This risk extends to people riding in rail cars behind a diesel locomotive, for whom “levels of certain airborne pollutants are up to nine times higher in train cars directly behind diesel locomotives than on a busy city street” (https://www.sciencedaily.com/releases/2017/02/170208111547.htm).

However, that’s not the whole story. We should all be concerned about the quantity of carbon dioxide emitted from our transportation and its impact on global climate change. Mr. Gorgas is correct that a railroad can be a very good form of transportation for people interested in minimizing their carbon footprint.

But a railroad is not always best in terms of its carbon footprint. As discussed by the Union of Concerned Scientists in their online brochure, “Getting There Greener,” traveling by rail is often not better than other forms of transportation. In their “Vacation Traveler Carbon Guide,” they found that for two people traveling 100 to 1,000 miles for a vacation, driving a “typical car” is the next-best option to taking a train. For a family of four, driving a “typical car” or “typical SUV” was rated better than traveling by train (https://www.ucsusa.org/sites/default/files/legacy/assets/documents/clean_vehicles/greentravel_slick_opt_web.pdf). This information was published in 2008, before high-efficiency hybrid vehicles were widely available.

ASR in the Adirondacks would not be a typical train in terms of its carbon efficiency. Diesel locomotive fuel consumption is generally measured in “gallons per mile,” not “miles per gallon,” and that translates into lots and lots of carbon emission. A locomotive is designed to transport hundreds of people, and it must carry lots of people to be carbon-efficient. Did ASR ever carry a hundred or more passengers through Saranac Lake? A half-dozen or fewer passengers? A fuel-guzzling, carbon-belching ASR in the Tri-Lakes may be the least carbon-efficient way to transport a small number of passengers.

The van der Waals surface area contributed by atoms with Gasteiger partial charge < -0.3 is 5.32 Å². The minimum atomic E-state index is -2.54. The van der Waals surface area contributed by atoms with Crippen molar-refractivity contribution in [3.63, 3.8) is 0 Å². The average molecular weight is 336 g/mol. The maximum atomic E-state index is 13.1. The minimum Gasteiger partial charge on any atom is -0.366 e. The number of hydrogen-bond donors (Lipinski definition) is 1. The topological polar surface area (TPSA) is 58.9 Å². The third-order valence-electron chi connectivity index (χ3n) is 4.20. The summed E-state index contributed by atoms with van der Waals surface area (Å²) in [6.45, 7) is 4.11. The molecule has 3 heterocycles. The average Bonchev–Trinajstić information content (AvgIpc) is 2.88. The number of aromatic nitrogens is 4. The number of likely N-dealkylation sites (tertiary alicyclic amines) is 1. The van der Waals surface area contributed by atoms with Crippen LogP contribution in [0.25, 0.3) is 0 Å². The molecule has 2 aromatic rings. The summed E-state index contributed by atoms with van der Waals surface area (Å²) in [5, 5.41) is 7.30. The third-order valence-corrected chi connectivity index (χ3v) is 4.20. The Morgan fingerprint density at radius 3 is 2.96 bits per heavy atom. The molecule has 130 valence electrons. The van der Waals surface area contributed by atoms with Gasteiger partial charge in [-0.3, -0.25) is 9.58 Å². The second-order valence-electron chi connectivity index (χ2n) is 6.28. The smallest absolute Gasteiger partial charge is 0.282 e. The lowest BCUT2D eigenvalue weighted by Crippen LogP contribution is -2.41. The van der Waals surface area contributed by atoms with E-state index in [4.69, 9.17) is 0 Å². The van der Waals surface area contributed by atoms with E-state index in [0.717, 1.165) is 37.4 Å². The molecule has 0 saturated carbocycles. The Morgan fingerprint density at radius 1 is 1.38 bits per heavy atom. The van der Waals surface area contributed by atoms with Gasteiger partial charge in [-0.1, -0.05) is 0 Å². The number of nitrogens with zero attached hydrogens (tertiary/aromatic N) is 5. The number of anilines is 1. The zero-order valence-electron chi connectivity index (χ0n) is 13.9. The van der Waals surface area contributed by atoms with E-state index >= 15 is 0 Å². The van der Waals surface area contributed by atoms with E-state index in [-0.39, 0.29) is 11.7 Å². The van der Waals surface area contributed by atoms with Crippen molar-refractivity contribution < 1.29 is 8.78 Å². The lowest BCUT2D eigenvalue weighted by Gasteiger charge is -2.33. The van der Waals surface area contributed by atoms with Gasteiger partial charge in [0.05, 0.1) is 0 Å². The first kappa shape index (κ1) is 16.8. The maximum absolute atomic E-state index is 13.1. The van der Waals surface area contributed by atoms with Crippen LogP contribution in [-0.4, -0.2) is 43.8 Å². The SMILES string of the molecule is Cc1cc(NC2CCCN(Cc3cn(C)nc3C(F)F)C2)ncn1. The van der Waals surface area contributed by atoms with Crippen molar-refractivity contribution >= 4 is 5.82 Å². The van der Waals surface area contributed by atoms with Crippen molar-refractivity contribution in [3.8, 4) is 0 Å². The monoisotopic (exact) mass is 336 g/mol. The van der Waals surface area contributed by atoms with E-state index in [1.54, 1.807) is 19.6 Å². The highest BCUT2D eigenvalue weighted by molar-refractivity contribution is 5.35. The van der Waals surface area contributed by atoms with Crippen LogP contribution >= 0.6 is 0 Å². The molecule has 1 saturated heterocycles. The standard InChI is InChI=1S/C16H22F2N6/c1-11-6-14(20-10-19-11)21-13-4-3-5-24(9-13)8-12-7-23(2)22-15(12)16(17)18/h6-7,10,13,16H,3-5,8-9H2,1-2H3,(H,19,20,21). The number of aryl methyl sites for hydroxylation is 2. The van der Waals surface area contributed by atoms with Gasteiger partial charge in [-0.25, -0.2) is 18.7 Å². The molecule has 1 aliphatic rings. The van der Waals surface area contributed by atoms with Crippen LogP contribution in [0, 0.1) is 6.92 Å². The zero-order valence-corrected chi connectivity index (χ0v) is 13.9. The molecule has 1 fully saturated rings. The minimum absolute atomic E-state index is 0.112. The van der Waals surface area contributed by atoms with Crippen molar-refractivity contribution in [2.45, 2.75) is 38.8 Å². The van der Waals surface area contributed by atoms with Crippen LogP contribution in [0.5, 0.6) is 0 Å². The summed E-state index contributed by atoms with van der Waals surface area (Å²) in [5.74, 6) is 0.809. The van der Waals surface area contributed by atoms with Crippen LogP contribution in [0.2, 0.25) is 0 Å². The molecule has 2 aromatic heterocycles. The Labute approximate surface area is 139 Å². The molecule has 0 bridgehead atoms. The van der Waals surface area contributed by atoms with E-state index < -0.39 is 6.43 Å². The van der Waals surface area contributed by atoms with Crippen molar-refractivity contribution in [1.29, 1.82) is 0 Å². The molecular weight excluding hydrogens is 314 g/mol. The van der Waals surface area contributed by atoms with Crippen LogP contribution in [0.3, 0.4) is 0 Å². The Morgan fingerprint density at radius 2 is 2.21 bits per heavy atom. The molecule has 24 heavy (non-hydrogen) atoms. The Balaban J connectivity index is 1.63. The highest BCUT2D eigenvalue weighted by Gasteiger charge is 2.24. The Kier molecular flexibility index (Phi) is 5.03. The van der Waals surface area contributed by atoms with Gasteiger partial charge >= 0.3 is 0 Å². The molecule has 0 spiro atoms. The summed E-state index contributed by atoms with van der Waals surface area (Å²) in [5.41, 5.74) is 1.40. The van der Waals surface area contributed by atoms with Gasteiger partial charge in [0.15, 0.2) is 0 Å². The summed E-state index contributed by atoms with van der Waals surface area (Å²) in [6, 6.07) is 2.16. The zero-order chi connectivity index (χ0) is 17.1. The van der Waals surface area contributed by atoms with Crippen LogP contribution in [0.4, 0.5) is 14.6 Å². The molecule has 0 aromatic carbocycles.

Would more people ride a 140-mile ASR from Utica to Lake Placid? The longest-distance non-freight tourist train in the nation is 67.5 miles, not much longer than ASR’s current 62.6 miles from Utica to Big Moose. The evidence shows that people are not willing to spend all day gazing out the window of a train wheezing along at 30 miles per hour.

“Look(ing) at the whole picture,” many daunting questions face ASR and their advocates, such as whether ASR even qualifies as “transportation,” ASR’s financial health, how much it would cost taxpayers if revenues from an extended ASR fail to cover their expenses, and the year-round economic value to the region of a rail trail that would bring many visitors to buy lodging, meals and entertainment. ASR has little basis to advocate for rail service north of Big Moose, which is itself only an occasional ASR destination.

Rather than face these very serious questions, ASR advocates have focused on unsubstantiated claims that an extended ASR would be “green.” However, ASR locomotives are soot-belching, carbon-belching monsters that do not qualify as “green.” “Greenest form of land transportation?” Um, no — maybe “dirty brown.”

Kids, Keith Gorgas is right that “knowledge is power.” Mr. Gorgas (and Gov. Cuomo), the Adirondack Scenic Railroad is not “green.”

David Banks is a former resident of Lake Clear and former board member of Adirondack Recreational Trail Advocates. He now lives in Rockville, Maryland.